Factors Associated with Medication Adherence Among Persons in Permanent Supportive Housing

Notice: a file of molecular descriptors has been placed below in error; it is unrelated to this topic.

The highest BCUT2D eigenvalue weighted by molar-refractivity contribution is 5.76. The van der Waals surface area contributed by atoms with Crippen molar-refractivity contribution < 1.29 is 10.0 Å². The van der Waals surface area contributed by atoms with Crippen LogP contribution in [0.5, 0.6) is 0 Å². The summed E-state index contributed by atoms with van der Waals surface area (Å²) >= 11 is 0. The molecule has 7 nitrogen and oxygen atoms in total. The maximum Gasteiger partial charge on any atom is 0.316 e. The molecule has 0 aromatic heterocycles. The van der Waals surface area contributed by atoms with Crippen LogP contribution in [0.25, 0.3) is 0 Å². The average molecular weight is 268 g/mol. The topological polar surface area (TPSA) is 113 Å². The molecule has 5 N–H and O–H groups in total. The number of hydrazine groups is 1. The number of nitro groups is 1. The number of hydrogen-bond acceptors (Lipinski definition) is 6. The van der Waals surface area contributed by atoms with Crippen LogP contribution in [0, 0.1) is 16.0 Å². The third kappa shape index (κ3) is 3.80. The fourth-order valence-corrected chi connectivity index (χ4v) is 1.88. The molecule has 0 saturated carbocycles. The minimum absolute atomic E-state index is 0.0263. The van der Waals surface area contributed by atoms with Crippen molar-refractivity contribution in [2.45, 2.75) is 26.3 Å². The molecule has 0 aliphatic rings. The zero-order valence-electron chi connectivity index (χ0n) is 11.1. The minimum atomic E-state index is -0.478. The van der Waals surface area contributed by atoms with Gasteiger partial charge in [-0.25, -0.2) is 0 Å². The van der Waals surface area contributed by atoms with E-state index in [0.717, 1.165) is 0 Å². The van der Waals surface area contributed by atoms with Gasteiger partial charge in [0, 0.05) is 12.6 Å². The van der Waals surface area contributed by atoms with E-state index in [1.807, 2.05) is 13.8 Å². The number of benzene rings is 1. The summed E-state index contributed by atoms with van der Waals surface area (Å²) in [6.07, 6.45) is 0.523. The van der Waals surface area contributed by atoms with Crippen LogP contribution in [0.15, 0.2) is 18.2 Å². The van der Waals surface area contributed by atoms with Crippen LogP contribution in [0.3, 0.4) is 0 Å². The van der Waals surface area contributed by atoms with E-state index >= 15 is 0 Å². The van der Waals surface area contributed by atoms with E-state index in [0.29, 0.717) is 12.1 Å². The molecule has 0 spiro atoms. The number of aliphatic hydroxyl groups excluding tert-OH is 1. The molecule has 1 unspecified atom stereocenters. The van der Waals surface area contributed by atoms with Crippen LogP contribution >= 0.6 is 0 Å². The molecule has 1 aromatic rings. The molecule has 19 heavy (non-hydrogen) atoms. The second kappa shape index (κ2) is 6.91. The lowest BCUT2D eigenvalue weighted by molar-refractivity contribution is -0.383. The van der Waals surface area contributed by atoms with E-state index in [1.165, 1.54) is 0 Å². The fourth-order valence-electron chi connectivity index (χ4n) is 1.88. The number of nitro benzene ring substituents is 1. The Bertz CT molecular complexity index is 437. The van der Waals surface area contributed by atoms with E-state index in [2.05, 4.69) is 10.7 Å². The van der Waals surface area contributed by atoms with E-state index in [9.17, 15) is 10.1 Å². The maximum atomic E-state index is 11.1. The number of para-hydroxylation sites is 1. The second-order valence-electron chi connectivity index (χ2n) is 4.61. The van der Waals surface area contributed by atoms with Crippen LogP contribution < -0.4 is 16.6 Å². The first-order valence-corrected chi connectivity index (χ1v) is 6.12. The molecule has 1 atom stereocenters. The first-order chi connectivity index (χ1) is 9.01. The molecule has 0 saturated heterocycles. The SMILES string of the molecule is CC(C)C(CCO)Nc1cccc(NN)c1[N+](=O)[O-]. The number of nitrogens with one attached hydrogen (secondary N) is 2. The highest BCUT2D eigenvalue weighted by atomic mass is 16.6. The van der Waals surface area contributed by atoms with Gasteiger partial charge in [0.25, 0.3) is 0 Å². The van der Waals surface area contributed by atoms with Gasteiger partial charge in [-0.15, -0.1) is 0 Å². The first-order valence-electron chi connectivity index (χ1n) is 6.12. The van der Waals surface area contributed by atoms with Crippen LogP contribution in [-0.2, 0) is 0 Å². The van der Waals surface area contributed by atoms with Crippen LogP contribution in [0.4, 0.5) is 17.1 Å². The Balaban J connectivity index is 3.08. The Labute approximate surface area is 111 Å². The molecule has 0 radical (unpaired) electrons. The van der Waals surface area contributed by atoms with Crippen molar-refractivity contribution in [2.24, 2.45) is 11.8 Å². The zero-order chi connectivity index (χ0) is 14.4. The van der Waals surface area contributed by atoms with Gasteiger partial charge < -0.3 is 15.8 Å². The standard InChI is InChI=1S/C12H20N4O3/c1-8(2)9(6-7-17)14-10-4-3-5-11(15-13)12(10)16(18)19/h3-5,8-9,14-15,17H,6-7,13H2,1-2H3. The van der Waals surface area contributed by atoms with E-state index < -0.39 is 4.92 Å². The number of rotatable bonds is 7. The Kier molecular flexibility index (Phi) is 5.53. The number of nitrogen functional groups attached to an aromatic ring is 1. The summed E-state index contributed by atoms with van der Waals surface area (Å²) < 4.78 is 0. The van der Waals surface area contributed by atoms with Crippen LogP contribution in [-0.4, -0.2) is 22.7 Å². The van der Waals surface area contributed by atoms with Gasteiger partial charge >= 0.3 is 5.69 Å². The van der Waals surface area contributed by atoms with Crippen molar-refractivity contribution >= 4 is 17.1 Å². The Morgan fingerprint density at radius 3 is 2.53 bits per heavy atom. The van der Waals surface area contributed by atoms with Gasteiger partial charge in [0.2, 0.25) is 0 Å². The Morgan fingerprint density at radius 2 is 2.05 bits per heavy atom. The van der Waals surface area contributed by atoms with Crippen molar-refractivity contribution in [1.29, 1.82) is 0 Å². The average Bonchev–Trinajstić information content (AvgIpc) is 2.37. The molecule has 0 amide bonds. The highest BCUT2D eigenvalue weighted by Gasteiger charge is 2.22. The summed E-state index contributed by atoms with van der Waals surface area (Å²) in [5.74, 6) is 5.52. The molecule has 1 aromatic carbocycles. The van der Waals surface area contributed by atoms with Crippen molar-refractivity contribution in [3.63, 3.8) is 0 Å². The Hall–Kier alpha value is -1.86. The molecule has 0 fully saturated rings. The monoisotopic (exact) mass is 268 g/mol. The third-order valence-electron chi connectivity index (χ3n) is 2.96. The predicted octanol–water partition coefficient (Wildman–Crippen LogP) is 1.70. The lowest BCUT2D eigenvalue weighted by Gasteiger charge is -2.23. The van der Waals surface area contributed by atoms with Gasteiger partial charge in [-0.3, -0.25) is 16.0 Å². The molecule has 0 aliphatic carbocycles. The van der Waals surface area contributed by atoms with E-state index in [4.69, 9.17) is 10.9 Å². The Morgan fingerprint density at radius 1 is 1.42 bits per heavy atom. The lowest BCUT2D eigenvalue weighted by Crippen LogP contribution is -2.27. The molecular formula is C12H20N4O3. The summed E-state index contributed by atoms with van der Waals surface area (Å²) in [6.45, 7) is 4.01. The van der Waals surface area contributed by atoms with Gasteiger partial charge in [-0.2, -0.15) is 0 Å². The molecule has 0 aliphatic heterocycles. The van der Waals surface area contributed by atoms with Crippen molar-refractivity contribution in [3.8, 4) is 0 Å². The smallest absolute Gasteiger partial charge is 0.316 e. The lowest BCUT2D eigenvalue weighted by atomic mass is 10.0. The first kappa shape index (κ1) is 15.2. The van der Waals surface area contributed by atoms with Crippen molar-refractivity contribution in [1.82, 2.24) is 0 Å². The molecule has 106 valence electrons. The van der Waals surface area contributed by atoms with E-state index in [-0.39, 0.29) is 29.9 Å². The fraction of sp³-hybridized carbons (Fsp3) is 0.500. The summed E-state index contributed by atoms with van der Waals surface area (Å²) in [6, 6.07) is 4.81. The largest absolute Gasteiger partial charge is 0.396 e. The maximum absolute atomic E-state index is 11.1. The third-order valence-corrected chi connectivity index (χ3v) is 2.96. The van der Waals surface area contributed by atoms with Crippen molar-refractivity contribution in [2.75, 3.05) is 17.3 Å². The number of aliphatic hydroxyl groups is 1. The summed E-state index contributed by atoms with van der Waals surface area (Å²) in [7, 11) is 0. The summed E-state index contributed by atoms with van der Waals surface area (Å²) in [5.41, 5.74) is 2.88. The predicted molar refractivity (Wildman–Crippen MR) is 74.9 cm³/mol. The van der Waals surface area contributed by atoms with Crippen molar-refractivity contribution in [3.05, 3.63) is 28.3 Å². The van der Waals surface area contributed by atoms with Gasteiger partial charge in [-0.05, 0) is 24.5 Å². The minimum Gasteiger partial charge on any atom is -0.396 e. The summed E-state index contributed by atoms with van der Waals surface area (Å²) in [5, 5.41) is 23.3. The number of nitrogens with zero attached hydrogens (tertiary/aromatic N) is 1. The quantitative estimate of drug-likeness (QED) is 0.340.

Purpose: Nonadherence to medication is associated with poor health outcomes, worsening of disease and frequent hospitalization. People living in permanent supportive housing (PSH) may be at greater risk of medication nonadherence because of a history of chronic homelessness, increased prevalence of mental disorders and other vulnerabilities. Understanding factors associated with medication nonadherence in this vulnerable population may help alleviate an important deficiency in their life and advance them towards stability. The objective of this study was to estimate the prevalence of medication adherence among PSH residents and to identify factors associated with low medication adherence. Methods: Adult PSH residents voluntarily participated in the mobile community health assistance for tenant (m.chat) project during 2014-2017 in Fort Worth, Texas. The Morisky medication adherence scale was used to classify participants as having low, medium or high adherence to medication. Self-reported data on demographic variables, alcohol consumption, quality of life, substance use, and depression were collected. Multinomial logistic regression was used to identify factors associated with participants’ levels of medication adherence. Results: A total of 598 participants were included in the sample. The prevalence of low, medium and high medication adherence were 54.5%, 29.9%, and 15.6%, respectively. In unadjusted analyses, binge drinking (p-value=0.001), quality of life (p-value Conclusion: A majority of PSH residents were in the low medication adherence category. To better address the issue of medication noncompliance, intervention programs may want to target PSH residents who have depression, binge drinking habit, and have a poor quality of life.